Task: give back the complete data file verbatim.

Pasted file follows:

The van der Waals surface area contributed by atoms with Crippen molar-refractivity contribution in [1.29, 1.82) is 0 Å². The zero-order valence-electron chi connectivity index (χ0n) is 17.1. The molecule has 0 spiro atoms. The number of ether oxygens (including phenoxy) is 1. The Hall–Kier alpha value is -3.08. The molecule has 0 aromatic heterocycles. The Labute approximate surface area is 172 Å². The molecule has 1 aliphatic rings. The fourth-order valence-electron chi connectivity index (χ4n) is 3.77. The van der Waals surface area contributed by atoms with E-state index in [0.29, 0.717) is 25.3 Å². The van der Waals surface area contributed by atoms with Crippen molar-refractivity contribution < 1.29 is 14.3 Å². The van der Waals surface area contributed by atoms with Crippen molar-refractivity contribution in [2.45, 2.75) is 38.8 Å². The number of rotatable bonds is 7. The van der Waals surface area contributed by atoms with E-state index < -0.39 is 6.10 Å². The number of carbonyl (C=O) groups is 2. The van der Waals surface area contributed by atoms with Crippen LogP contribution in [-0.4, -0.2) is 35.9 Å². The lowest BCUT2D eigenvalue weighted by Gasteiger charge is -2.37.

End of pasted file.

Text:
The van der Waals surface area contributed by atoms with Crippen molar-refractivity contribution in [1.29, 1.82) is 0 Å². The zero-order valence-electron chi connectivity index (χ0n) is 17.1. The molecule has 0 spiro atoms. The number of ether oxygens (including phenoxy) is 1. The Hall–Kier alpha value is -3.08. The molecule has 0 aromatic heterocycles. The Labute approximate surface area is 172 Å². The molecule has 1 aliphatic rings. The fourth-order valence-electron chi connectivity index (χ4n) is 3.77. The van der Waals surface area contributed by atoms with E-state index in [0.29, 0.717) is 25.3 Å². The van der Waals surface area contributed by atoms with Crippen molar-refractivity contribution < 1.29 is 14.3 Å². The van der Waals surface area contributed by atoms with Crippen molar-refractivity contribution in [2.45, 2.75) is 38.8 Å². The number of rotatable bonds is 7. The van der Waals surface area contributed by atoms with E-state index < -0.39 is 6.10 Å². The number of carbonyl (C=O) groups is 2. The van der Waals surface area contributed by atoms with Crippen LogP contribution in [-0.4, -0.2) is 35.9 Å². The lowest BCUT2D eigenvalue weighted by Gasteiger charge is -2.37.